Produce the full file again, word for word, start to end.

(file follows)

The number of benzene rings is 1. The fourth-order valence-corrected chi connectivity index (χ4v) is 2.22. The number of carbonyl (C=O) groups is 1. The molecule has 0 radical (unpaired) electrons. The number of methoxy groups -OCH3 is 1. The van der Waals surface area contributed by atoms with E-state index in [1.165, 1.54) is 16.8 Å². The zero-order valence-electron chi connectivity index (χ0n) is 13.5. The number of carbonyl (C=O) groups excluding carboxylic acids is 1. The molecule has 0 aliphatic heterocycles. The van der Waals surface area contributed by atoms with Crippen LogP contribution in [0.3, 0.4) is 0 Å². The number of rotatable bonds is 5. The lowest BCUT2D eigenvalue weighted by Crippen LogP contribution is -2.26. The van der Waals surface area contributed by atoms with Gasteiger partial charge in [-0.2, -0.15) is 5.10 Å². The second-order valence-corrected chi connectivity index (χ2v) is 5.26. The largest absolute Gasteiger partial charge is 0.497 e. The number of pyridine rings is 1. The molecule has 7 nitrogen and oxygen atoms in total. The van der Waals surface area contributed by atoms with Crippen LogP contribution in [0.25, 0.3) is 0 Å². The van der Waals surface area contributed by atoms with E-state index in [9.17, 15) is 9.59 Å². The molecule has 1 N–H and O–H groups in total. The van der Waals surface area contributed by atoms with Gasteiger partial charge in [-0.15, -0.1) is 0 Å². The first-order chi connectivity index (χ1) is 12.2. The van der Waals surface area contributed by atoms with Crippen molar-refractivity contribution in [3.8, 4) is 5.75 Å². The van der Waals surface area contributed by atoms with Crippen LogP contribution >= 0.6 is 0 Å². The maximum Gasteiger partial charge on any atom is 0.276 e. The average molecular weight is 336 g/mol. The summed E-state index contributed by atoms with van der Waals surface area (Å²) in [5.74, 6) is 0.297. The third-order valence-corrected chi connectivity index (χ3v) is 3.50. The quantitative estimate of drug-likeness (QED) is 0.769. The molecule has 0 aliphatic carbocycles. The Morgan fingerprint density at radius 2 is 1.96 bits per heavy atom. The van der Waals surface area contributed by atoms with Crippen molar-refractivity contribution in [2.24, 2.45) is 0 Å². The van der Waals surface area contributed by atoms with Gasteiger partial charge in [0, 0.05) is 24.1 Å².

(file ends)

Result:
The number of benzene rings is 1. The fourth-order valence-corrected chi connectivity index (χ4v) is 2.22. The number of carbonyl (C=O) groups is 1. The molecule has 0 radical (unpaired) electrons. The number of methoxy groups -OCH3 is 1. The van der Waals surface area contributed by atoms with E-state index in [1.165, 1.54) is 16.8 Å². The zero-order valence-electron chi connectivity index (χ0n) is 13.5. The number of carbonyl (C=O) groups excluding carboxylic acids is 1. The molecule has 0 aliphatic heterocycles. The van der Waals surface area contributed by atoms with Crippen LogP contribution in [0.3, 0.4) is 0 Å². The number of rotatable bonds is 5. The lowest BCUT2D eigenvalue weighted by Crippen LogP contribution is -2.26. The van der Waals surface area contributed by atoms with Gasteiger partial charge in [-0.2, -0.15) is 5.10 Å². The second-order valence-corrected chi connectivity index (χ2v) is 5.26. The largest absolute Gasteiger partial charge is 0.497 e. The number of pyridine rings is 1. The molecule has 7 nitrogen and oxygen atoms in total. The van der Waals surface area contributed by atoms with Crippen LogP contribution in [0.25, 0.3) is 0 Å². The van der Waals surface area contributed by atoms with E-state index in [9.17, 15) is 9.59 Å². The molecule has 1 N–H and O–H groups in total. The van der Waals surface area contributed by atoms with Gasteiger partial charge in [-0.15, -0.1) is 0 Å². The first-order chi connectivity index (χ1) is 12.2. The van der Waals surface area contributed by atoms with Crippen molar-refractivity contribution in [3.8, 4) is 5.75 Å². The van der Waals surface area contributed by atoms with Crippen LogP contribution >= 0.6 is 0 Å². The maximum Gasteiger partial charge on any atom is 0.276 e. The average molecular weight is 336 g/mol. The summed E-state index contributed by atoms with van der Waals surface area (Å²) in [5.74, 6) is 0.297. The third-order valence-corrected chi connectivity index (χ3v) is 3.50. The quantitative estimate of drug-likeness (QED) is 0.769. The molecule has 0 aliphatic carbocycles. The Morgan fingerprint density at radius 2 is 1.96 bits per heavy atom. The van der Waals surface area contributed by atoms with Crippen molar-refractivity contribution in [2.24, 2.45) is 0 Å². The van der Waals surface area contributed by atoms with Gasteiger partial charge in [0, 0.05) is 24.1 Å².